Recent editorials from West Virginia newspapers:


Dec. 16

The Journal on the number of deaths in West Virginia due to the coronavirus pandemic:

For a few months last spring, we West Virginians looked on in horror as many of our fellow Americans died by the thousands in what to us was still only a threat — COVID-19. By April 30, we felt lucky that our state had recorded the comparatively very low total of only 40 deaths from the disease.

Now we are part of the horror. It is likely that by the end of this week, more than 1,000 West Virginians will have succumbed to COVID-19.

Help is on the way, in the form of vaccines against the virus. Most people, even those most vulnerable to the disease, will not get access to the life-saving immunizations until spring, perhaps early summer, however.

How serious is the situation? Very. By Monday, 13 of West Virginia’s 55 counties were red — highest risk. Another 23 counties.

Just four counties were shown as green, or low hazard, on Saturday.

Most infectious disease experts believe the worst of COVID-19 is yet to come. One analysis, by the Institute for Health Metrics and Evaluation at the University of Washington, predicts the epidemic will have killed 2,000 West Virginians by April 1. What can we do to beat the odds?

Private industry, perhaps working with the federal government, can accelerate production of vaccines. At first, because of stockpiling, relatively large shipments can be expected. After that, however, quantities will drop off sharply. It has been reported the Centers for Disease Control and Prevention has set a cap of 16,575 doses of the Pfizer vaccine each week for West Virginia. That is only enough to treat fewer than 8,300 people.

Pharmaceutical manufacturers simply must do better. Federal officials should do whatever they can to make that happen.

In the meantime, Mountain State residents need to do all in our power — more than we have to date — to keep COVID-19 from spreading. Otherwise, it will indeed be a dark winter.



Dec. 15

The Herald-Dispatch on redistricting in West Virginia:

West Virginia State Sen. Chandler Swope, R-Mercer, made an interesting admission when he visited Wayne County recently to meet with other elected officials.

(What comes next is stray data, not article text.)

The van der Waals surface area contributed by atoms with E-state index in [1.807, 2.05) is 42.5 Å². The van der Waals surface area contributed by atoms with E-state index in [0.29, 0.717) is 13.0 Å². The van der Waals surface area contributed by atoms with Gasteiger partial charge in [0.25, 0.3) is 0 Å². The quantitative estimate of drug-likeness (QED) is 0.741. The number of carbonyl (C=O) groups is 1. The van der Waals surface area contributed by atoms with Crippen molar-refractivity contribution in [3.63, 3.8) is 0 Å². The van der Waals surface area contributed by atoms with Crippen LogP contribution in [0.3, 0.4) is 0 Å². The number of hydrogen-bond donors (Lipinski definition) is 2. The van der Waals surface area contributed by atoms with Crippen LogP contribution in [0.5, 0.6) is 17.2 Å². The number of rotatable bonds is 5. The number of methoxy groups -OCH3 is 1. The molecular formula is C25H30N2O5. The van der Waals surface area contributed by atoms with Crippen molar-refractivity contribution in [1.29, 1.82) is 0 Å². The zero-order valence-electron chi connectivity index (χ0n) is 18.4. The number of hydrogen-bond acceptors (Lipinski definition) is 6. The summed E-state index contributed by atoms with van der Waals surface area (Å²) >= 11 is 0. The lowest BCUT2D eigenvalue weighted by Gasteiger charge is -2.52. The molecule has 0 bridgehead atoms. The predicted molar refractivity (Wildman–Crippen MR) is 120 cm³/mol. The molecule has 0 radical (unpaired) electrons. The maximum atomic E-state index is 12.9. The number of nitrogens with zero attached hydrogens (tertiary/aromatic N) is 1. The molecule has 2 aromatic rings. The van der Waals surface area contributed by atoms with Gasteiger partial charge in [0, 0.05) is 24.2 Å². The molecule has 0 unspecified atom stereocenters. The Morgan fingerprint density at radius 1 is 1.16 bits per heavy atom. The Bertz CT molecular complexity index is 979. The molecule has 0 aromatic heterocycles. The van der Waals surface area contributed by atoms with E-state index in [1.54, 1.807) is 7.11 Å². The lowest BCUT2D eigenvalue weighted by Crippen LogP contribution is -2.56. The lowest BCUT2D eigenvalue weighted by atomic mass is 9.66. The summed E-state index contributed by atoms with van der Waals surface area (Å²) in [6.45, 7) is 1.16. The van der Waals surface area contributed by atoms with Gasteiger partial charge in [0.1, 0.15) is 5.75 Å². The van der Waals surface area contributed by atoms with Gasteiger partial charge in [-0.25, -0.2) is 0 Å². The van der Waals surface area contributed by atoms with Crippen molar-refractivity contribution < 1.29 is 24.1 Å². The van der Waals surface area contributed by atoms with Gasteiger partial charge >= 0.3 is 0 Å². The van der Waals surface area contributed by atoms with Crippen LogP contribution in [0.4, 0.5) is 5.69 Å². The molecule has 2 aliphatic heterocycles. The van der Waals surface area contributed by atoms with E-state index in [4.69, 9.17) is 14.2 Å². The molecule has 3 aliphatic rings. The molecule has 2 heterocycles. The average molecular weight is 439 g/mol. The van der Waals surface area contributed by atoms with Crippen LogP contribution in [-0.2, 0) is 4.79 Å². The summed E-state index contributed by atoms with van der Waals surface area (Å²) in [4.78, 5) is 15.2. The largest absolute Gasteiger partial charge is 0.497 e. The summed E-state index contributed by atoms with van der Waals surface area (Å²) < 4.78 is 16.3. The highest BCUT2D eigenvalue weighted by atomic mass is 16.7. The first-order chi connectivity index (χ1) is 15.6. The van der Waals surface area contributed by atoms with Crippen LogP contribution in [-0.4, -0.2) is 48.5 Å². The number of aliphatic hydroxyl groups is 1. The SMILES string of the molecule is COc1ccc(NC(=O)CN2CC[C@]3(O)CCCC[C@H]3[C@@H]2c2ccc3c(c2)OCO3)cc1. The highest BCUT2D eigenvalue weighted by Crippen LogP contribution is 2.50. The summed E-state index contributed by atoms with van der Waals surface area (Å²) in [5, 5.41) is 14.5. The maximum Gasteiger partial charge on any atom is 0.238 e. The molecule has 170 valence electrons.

Swope, who represents Senate District 6, which includes part of Wayne County, said he had never been to Wayne County, even though that’s part of his district.

District 6 might as well be called the Leftover District, as its boundaries look like what was left over when the other 16 district maps were drawn in 2011. One end includes all of Mercer County. It then follows the Virginia and Kentucky borders as it makes its way through most of McDowell County and parts of Mingo and Wayne counties until it ends near Ceredo. In McDowell County, the district’s boundary extends like baby fingers into another district to pick up a few precincts.

So, yes, people in Prichard are represented in the Legislature by a person who lives in Bluefield.

The 6th District isn’t the only one with such contours, although it is the most extreme. It’s what happens when senators who draw the redistricting map follow the first rule of redistricting: Protect the incumbents.

Wayne County, which has about 42,500 of West Virginia’s 1.8 million people — about 2.4%. It is divided among three Senate districts. When Swope made his admission, it drew this comment from Wayne County Commission President Bob Pasley: “It makes no sense that we are in three senatorial districts, none at all, and it’s not fair to our people who don’t get a say. If we have representation — strong representation — I think we’d be so much better off.”

District 6, as the other 16, has two senators. The other senator from the district is Mark Maynard, a Republican who lives in Wayne County. Sen. Robert Plymale, D-Wayne, represents the 5th District along with Mike Woelfel, D-Cabell. Then there’s the 7th District, whose senators are Ron Stollings, D-Boone, and Paul Hardesty, D-Logan. So Wayne County does have two of the Senate’s 34 members, or about 6%, which is more than its share of the state’s population. Thus, despite its having been carved among three districts, it does have good representation in the Senate.